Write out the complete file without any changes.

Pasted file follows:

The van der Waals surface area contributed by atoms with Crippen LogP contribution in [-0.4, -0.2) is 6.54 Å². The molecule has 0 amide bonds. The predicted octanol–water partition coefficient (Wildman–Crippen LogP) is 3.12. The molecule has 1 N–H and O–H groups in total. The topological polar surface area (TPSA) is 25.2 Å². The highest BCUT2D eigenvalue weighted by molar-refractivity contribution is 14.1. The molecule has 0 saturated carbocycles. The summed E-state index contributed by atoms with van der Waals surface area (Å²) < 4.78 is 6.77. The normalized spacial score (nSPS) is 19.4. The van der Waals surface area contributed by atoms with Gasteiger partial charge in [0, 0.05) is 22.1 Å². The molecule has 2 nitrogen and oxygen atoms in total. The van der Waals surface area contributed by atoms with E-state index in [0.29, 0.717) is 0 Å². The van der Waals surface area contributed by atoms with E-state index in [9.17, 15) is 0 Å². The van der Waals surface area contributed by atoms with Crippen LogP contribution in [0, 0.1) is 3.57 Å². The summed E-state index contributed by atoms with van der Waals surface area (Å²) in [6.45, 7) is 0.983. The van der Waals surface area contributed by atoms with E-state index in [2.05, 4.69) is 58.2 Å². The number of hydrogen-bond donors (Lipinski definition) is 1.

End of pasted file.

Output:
The van der Waals surface area contributed by atoms with Crippen LogP contribution in [-0.4, -0.2) is 6.54 Å². The molecule has 0 amide bonds. The predicted octanol–water partition coefficient (Wildman–Crippen LogP) is 3.12. The molecule has 1 N–H and O–H groups in total. The topological polar surface area (TPSA) is 25.2 Å². The highest BCUT2D eigenvalue weighted by molar-refractivity contribution is 14.1. The molecule has 0 saturated carbocycles. The summed E-state index contributed by atoms with van der Waals surface area (Å²) < 4.78 is 6.77. The normalized spacial score (nSPS) is 19.4. The van der Waals surface area contributed by atoms with Gasteiger partial charge in [0, 0.05) is 22.1 Å². The molecule has 2 nitrogen and oxygen atoms in total. The van der Waals surface area contributed by atoms with E-state index in [0.29, 0.717) is 0 Å². The van der Waals surface area contributed by atoms with E-state index in [9.17, 15) is 0 Å². The van der Waals surface area contributed by atoms with Crippen LogP contribution in [0, 0.1) is 3.57 Å². The summed E-state index contributed by atoms with van der Waals surface area (Å²) in [6.45, 7) is 0.983. The van der Waals surface area contributed by atoms with E-state index in [2.05, 4.69) is 58.2 Å². The number of hydrogen-bond donors (Lipinski definition) is 1.